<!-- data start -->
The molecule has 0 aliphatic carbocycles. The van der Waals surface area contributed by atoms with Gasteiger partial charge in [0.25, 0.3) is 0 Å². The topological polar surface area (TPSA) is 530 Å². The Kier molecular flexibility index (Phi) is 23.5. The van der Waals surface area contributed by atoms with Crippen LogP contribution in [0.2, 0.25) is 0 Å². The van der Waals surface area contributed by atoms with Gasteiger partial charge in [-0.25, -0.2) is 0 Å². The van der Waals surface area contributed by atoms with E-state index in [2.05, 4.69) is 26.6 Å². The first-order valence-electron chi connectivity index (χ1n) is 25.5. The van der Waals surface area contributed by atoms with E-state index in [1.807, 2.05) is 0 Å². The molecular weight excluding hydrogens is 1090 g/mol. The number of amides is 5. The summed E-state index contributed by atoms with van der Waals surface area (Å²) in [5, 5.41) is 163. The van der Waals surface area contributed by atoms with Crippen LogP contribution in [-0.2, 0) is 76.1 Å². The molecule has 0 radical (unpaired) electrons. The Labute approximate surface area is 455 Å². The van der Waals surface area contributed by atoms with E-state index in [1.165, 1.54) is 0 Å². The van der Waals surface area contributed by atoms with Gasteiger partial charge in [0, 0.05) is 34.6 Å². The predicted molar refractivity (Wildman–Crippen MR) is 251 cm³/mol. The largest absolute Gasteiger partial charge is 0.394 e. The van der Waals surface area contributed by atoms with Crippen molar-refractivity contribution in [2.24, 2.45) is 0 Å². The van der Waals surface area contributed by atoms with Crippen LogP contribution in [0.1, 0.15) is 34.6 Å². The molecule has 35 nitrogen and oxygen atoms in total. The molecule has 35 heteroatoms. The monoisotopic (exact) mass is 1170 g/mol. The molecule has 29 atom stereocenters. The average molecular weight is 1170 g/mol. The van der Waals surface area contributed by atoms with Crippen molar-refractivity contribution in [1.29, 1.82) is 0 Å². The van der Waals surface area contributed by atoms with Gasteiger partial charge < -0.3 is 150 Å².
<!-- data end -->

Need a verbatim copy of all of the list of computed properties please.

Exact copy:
The molecule has 0 aliphatic carbocycles. The van der Waals surface area contributed by atoms with Gasteiger partial charge in [0.25, 0.3) is 0 Å². The topological polar surface area (TPSA) is 530 Å². The Kier molecular flexibility index (Phi) is 23.5. The van der Waals surface area contributed by atoms with Crippen LogP contribution in [0.2, 0.25) is 0 Å². The van der Waals surface area contributed by atoms with Gasteiger partial charge in [-0.25, -0.2) is 0 Å². The van der Waals surface area contributed by atoms with E-state index in [2.05, 4.69) is 26.6 Å². The first-order valence-electron chi connectivity index (χ1n) is 25.5. The van der Waals surface area contributed by atoms with E-state index in [1.807, 2.05) is 0 Å². The molecular weight excluding hydrogens is 1090 g/mol. The number of amides is 5. The summed E-state index contributed by atoms with van der Waals surface area (Å²) in [5, 5.41) is 163. The van der Waals surface area contributed by atoms with Crippen LogP contribution in [-0.2, 0) is 76.1 Å². The molecule has 0 radical (unpaired) electrons. The Labute approximate surface area is 455 Å². The van der Waals surface area contributed by atoms with E-state index in [1.165, 1.54) is 0 Å². The van der Waals surface area contributed by atoms with Gasteiger partial charge in [0, 0.05) is 34.6 Å². The predicted molar refractivity (Wildman–Crippen MR) is 251 cm³/mol. The largest absolute Gasteiger partial charge is 0.394 e. The van der Waals surface area contributed by atoms with Crippen molar-refractivity contribution in [2.24, 2.45) is 0 Å². The van der Waals surface area contributed by atoms with Crippen LogP contribution in [0.1, 0.15) is 34.6 Å². The molecule has 35 nitrogen and oxygen atoms in total. The molecule has 35 heteroatoms. The monoisotopic (exact) mass is 1170 g/mol. The molecule has 29 atom stereocenters. The average molecular weight is 1170 g/mol. The van der Waals surface area contributed by atoms with Crippen molar-refractivity contribution in [1.29, 1.82) is 0 Å². The van der Waals surface area contributed by atoms with Gasteiger partial charge < -0.3 is 150 Å².